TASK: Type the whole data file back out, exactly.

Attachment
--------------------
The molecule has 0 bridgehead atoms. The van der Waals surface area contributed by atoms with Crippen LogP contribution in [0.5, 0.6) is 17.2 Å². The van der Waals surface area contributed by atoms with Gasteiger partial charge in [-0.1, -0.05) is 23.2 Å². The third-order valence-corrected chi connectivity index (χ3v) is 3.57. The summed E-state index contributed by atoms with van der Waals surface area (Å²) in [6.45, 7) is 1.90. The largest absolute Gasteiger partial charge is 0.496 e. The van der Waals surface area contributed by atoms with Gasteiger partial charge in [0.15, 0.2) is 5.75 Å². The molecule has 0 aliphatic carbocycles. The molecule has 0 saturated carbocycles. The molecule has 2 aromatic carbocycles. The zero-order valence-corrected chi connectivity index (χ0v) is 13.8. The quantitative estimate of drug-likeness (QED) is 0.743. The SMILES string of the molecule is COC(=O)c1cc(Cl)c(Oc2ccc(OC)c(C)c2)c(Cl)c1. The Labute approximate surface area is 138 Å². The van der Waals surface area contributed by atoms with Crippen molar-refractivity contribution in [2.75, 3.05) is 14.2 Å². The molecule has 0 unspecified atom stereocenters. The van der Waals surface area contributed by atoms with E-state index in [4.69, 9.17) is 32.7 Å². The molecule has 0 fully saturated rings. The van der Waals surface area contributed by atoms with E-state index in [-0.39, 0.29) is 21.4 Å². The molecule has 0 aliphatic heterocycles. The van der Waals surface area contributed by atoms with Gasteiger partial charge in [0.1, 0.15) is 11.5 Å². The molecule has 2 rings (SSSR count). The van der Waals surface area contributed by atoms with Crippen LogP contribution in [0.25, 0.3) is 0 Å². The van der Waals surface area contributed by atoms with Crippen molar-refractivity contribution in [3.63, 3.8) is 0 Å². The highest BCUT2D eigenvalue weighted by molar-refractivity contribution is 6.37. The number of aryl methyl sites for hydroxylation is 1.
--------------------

The molecule has 0 bridgehead atoms. The van der Waals surface area contributed by atoms with Crippen LogP contribution in [0.5, 0.6) is 17.2 Å². The van der Waals surface area contributed by atoms with Gasteiger partial charge in [-0.1, -0.05) is 23.2 Å². The third-order valence-corrected chi connectivity index (χ3v) is 3.57. The summed E-state index contributed by atoms with van der Waals surface area (Å²) in [6.45, 7) is 1.90. The largest absolute Gasteiger partial charge is 0.496 e. The van der Waals surface area contributed by atoms with Gasteiger partial charge in [0.15, 0.2) is 5.75 Å². The molecule has 0 aliphatic carbocycles. The molecule has 0 saturated carbocycles. The molecule has 2 aromatic carbocycles. The zero-order valence-corrected chi connectivity index (χ0v) is 13.8. The quantitative estimate of drug-likeness (QED) is 0.743. The SMILES string of the molecule is COC(=O)c1cc(Cl)c(Oc2ccc(OC)c(C)c2)c(Cl)c1. The Labute approximate surface area is 138 Å². The van der Waals surface area contributed by atoms with Crippen molar-refractivity contribution in [2.75, 3.05) is 14.2 Å². The molecule has 0 unspecified atom stereocenters. The van der Waals surface area contributed by atoms with E-state index in [4.69, 9.17) is 32.7 Å². The molecule has 0 fully saturated rings. The van der Waals surface area contributed by atoms with E-state index in [-0.39, 0.29) is 21.4 Å². The molecule has 0 aliphatic heterocycles. The van der Waals surface area contributed by atoms with Gasteiger partial charge in [0.1, 0.15) is 11.5 Å². The molecule has 2 rings (SSSR count). The van der Waals surface area contributed by atoms with Crippen LogP contribution in [0.25, 0.3) is 0 Å². The van der Waals surface area contributed by atoms with Crippen molar-refractivity contribution in [3.63, 3.8) is 0 Å². The highest BCUT2D eigenvalue weighted by molar-refractivity contribution is 6.37. The number of aryl methyl sites for hydroxylation is 1.